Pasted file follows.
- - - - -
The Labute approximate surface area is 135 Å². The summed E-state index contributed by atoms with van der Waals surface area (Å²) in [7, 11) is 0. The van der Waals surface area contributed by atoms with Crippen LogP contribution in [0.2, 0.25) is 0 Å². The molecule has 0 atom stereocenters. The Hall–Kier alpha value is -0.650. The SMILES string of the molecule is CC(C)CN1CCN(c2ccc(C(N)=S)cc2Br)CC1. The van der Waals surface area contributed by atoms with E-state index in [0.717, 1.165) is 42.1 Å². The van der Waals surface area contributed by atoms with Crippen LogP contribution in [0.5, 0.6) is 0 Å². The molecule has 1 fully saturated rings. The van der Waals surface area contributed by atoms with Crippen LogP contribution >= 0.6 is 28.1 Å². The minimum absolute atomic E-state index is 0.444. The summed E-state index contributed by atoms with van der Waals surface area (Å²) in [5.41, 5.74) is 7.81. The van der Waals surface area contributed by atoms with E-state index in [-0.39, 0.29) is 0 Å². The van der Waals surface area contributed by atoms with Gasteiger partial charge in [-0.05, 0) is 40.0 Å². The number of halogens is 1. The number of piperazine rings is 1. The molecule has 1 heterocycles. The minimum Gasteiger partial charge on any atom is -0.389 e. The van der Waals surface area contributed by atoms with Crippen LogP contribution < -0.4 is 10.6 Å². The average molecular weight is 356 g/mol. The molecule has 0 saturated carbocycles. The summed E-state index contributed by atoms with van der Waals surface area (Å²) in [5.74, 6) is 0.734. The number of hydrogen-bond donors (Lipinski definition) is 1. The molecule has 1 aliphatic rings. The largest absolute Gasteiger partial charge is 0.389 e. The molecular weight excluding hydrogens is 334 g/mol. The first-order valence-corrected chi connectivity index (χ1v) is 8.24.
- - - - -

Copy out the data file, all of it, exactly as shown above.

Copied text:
The Labute approximate surface area is 135 Å². The summed E-state index contributed by atoms with van der Waals surface area (Å²) in [7, 11) is 0. The van der Waals surface area contributed by atoms with Crippen LogP contribution in [0.2, 0.25) is 0 Å². The molecule has 0 atom stereocenters. The Hall–Kier alpha value is -0.650. The SMILES string of the molecule is CC(C)CN1CCN(c2ccc(C(N)=S)cc2Br)CC1. The van der Waals surface area contributed by atoms with E-state index in [0.717, 1.165) is 42.1 Å². The van der Waals surface area contributed by atoms with Crippen LogP contribution in [0.5, 0.6) is 0 Å². The molecule has 1 fully saturated rings. The van der Waals surface area contributed by atoms with Crippen LogP contribution >= 0.6 is 28.1 Å². The minimum absolute atomic E-state index is 0.444. The summed E-state index contributed by atoms with van der Waals surface area (Å²) in [5.41, 5.74) is 7.81. The van der Waals surface area contributed by atoms with E-state index in [-0.39, 0.29) is 0 Å². The van der Waals surface area contributed by atoms with Gasteiger partial charge in [-0.05, 0) is 40.0 Å². The number of halogens is 1. The number of piperazine rings is 1. The molecule has 1 heterocycles. The minimum Gasteiger partial charge on any atom is -0.389 e. The van der Waals surface area contributed by atoms with Crippen LogP contribution < -0.4 is 10.6 Å². The average molecular weight is 356 g/mol. The molecule has 0 saturated carbocycles. The summed E-state index contributed by atoms with van der Waals surface area (Å²) in [5.74, 6) is 0.734. The number of hydrogen-bond donors (Lipinski definition) is 1. The molecule has 1 aliphatic rings. The largest absolute Gasteiger partial charge is 0.389 e. The molecular weight excluding hydrogens is 334 g/mol. The first-order valence-corrected chi connectivity index (χ1v) is 8.24.